Addressing an anti-corruption conference in Kabul on September 1, Ghani said religious clerics should encourage people to participate in the fight.
He also said the government had speeded up fight against corruption, but that it will take time to root it out.
“Our people is not corrupt, religious scholars are not corrupt, there are a number of limited officials and traffickers who have put our people reputation at risk. People must not accept corruption, now the main problem is that people think corruption is something natural,” Ghani added.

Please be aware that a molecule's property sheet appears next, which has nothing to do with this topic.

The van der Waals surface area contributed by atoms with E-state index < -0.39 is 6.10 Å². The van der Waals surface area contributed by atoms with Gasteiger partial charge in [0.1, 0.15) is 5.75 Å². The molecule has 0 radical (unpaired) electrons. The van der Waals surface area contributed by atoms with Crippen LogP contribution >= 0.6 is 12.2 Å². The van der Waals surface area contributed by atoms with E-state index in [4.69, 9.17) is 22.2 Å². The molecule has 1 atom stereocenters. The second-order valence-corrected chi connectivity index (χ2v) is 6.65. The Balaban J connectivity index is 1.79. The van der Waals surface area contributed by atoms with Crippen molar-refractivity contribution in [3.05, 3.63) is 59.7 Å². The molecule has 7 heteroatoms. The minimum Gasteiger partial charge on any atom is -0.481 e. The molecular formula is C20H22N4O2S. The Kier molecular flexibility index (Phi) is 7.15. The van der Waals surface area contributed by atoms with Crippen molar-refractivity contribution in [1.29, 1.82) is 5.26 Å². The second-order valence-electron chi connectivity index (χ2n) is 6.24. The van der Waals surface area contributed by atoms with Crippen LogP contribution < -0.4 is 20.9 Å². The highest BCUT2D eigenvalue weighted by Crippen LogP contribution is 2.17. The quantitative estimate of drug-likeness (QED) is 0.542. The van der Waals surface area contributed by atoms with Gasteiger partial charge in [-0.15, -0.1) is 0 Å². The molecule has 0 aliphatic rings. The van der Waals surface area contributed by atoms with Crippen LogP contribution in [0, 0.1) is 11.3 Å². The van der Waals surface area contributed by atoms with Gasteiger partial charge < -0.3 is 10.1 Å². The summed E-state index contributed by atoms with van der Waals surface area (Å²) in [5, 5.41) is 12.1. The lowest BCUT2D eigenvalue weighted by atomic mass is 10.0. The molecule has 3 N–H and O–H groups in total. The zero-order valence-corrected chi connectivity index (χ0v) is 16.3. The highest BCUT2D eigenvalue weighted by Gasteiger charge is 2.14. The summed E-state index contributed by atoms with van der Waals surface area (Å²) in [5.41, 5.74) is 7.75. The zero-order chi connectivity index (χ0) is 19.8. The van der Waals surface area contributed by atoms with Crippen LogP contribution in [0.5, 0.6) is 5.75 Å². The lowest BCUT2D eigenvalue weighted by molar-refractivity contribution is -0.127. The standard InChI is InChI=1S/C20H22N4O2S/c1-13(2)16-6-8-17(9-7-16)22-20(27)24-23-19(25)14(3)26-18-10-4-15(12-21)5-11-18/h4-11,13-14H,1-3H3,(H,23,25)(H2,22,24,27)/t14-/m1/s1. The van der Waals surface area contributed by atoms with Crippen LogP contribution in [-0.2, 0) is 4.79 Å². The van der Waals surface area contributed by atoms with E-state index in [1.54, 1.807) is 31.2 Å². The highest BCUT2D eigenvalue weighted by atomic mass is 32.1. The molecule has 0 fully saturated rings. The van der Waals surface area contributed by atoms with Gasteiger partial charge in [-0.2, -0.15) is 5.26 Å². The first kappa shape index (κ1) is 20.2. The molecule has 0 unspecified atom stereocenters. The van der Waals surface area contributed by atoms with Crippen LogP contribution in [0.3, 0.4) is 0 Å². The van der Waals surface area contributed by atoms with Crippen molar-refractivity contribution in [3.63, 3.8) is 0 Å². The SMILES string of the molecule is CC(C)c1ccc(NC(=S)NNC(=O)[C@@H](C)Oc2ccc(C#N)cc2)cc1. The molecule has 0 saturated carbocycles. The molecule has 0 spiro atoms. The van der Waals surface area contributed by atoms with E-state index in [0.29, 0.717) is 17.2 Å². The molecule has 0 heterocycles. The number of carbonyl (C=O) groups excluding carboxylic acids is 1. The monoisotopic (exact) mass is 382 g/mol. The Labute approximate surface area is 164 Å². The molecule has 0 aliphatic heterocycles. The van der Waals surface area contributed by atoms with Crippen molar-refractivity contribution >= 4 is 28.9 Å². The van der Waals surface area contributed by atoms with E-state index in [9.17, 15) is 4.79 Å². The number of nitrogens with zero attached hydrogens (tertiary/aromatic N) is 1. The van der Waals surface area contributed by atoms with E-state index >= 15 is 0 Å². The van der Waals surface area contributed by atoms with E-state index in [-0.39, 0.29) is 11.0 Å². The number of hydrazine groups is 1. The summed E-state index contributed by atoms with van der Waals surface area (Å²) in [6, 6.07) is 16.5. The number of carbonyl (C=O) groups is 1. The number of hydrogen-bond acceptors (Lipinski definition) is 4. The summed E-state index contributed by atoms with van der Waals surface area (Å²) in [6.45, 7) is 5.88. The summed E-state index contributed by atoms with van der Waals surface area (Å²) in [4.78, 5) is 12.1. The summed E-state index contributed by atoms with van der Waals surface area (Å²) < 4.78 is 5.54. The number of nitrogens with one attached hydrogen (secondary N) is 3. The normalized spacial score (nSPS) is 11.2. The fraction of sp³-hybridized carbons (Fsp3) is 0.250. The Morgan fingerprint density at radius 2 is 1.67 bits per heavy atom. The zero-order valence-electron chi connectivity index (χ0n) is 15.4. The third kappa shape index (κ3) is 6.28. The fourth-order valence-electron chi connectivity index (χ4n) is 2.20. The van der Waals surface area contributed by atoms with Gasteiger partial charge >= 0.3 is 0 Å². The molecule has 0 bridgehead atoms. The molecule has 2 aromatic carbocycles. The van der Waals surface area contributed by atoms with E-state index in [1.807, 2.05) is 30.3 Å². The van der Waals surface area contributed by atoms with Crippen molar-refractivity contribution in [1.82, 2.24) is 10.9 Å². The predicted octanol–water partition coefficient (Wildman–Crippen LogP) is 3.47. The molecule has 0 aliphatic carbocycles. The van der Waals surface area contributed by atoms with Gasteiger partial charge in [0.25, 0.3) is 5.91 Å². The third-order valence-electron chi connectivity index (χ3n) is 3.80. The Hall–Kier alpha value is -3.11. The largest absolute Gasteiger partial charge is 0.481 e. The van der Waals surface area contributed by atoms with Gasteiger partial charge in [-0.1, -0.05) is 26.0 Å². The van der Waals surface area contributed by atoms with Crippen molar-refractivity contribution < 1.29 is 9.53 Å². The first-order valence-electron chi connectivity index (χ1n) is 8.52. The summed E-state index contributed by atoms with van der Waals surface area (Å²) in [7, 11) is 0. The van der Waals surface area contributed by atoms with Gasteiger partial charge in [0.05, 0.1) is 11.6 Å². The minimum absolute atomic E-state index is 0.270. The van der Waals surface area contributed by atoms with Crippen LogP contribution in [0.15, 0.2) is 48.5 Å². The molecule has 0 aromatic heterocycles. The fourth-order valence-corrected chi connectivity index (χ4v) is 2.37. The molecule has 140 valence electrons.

Ghani, who has been in power for nearly a year, said graft in government contracts, land grabbing, illegal drug production, and trafficking are major problems.
He added that education is key to ending corruption.
Transparency International ranks Afghanistan among the most corrupt countries in the world.